It’s the first day of the semester, and already somebody managed to annoy me beyond what I can express. And I’m not even at work today because I teach on Tuesdays and Thursdays this semester.
This is what happened: I worked hard on a project for people from another department. Finished it well ahead of time and sent it in. Today, I received the following response (I edited out some details but the format is preserved faithfully):
“I’ve looked at her project. . . It’s hard to tell right now. . . Of course, if I could look at the text, maybe then. . . As it is, I’m not sure I could say anything. . . It might have an even wider use than we anticipated. . . Or it could be of no use at all. . . One can’t say anything at this point. . . Maybe she can address these concerns and then. . . Wondered what made her think about doing this project. . .”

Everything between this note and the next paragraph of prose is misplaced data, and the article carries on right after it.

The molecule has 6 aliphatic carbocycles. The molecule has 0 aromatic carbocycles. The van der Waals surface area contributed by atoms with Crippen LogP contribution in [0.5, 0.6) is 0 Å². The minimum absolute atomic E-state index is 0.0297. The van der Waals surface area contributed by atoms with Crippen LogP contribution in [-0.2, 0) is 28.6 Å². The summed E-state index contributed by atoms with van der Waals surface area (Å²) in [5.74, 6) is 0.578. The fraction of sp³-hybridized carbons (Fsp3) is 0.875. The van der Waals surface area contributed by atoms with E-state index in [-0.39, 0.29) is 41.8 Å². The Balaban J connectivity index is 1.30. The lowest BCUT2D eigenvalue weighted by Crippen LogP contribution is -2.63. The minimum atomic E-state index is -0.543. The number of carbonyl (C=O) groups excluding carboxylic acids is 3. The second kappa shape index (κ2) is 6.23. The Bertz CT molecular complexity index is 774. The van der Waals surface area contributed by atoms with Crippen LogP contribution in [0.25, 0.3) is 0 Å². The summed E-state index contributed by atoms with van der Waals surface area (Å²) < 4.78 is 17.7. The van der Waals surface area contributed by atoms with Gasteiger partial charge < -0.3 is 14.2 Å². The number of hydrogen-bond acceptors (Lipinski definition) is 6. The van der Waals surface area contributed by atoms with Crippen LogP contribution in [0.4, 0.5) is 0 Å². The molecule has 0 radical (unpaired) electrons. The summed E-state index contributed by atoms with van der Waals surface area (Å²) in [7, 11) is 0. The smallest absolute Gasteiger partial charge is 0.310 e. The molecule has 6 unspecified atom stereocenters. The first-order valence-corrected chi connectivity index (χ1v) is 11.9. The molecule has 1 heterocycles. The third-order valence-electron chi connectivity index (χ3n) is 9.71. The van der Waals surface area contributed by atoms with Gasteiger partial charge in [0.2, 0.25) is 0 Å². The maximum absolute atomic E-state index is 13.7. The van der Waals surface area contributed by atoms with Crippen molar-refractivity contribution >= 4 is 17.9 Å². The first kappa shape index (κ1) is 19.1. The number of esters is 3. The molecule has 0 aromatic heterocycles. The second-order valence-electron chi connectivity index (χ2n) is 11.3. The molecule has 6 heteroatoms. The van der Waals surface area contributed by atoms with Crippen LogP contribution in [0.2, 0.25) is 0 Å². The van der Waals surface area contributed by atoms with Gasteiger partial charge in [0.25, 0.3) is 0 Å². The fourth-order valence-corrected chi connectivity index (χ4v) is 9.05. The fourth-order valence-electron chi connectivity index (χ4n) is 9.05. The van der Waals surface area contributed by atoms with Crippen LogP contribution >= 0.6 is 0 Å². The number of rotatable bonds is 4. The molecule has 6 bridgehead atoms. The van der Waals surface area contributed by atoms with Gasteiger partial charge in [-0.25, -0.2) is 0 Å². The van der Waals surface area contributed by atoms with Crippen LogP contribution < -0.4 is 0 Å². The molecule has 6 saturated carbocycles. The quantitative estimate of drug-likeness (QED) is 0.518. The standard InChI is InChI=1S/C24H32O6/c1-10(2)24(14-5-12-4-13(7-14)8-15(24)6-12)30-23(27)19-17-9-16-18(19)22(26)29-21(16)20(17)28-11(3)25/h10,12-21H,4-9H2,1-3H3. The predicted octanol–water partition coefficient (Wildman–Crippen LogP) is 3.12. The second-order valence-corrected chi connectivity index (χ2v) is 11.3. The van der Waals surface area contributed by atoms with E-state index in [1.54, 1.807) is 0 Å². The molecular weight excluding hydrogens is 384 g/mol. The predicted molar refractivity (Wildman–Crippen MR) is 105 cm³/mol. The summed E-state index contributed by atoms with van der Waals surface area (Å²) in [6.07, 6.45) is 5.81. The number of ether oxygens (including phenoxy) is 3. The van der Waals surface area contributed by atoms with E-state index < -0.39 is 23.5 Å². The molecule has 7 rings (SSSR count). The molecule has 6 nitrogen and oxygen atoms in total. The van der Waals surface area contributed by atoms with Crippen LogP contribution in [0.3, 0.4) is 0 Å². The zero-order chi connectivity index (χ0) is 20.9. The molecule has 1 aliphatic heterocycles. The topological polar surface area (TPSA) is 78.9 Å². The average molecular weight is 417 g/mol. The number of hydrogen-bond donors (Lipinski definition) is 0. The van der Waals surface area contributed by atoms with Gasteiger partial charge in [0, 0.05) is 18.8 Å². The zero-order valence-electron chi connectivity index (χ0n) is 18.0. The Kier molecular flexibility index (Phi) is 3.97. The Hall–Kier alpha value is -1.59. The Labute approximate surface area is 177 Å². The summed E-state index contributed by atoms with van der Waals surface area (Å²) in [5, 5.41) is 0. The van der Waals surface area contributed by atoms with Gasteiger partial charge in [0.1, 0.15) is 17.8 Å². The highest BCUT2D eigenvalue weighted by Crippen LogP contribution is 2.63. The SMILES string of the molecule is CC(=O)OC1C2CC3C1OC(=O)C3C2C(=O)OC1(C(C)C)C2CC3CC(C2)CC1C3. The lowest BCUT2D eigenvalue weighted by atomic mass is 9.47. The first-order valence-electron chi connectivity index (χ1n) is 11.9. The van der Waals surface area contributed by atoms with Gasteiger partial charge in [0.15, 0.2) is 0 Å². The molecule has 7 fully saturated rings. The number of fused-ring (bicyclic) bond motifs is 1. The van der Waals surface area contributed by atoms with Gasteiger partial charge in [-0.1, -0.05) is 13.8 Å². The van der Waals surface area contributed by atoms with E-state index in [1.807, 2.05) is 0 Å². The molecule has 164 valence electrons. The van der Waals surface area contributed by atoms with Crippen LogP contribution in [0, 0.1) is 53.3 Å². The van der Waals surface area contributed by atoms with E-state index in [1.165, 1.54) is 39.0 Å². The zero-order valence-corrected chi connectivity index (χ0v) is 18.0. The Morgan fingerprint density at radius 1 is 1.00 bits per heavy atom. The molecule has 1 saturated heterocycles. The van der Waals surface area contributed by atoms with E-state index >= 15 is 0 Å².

That’s the response I got, folks. The incomplete sentences, the discussion of me in the third person without once mentioning my name, the “. . .” at the end of EVERY single sentence, the weird act of faking forgetfulness of the fact that it was their direct request that made me do this project.
And now guess what discipline the professor who wrote this idiotic message teaches.
Law. This is a scholar of jurisprudence.
I’m now supposed to “address the concerns”. My main concern about these concerns is that the person who wrote this message is a babbling fool who somehow ended up being hired at my school.
Is this some sort of a code used by legal scholars where they use ellipsis marks almost a dozen times within a short professional email? I’m not used to responding to messages written in this format. I find it insulting. I deserve to be addressed in complete sentences by my colleagues.
Oh, and the person who wrote this email? She is at least 20 years older than I am.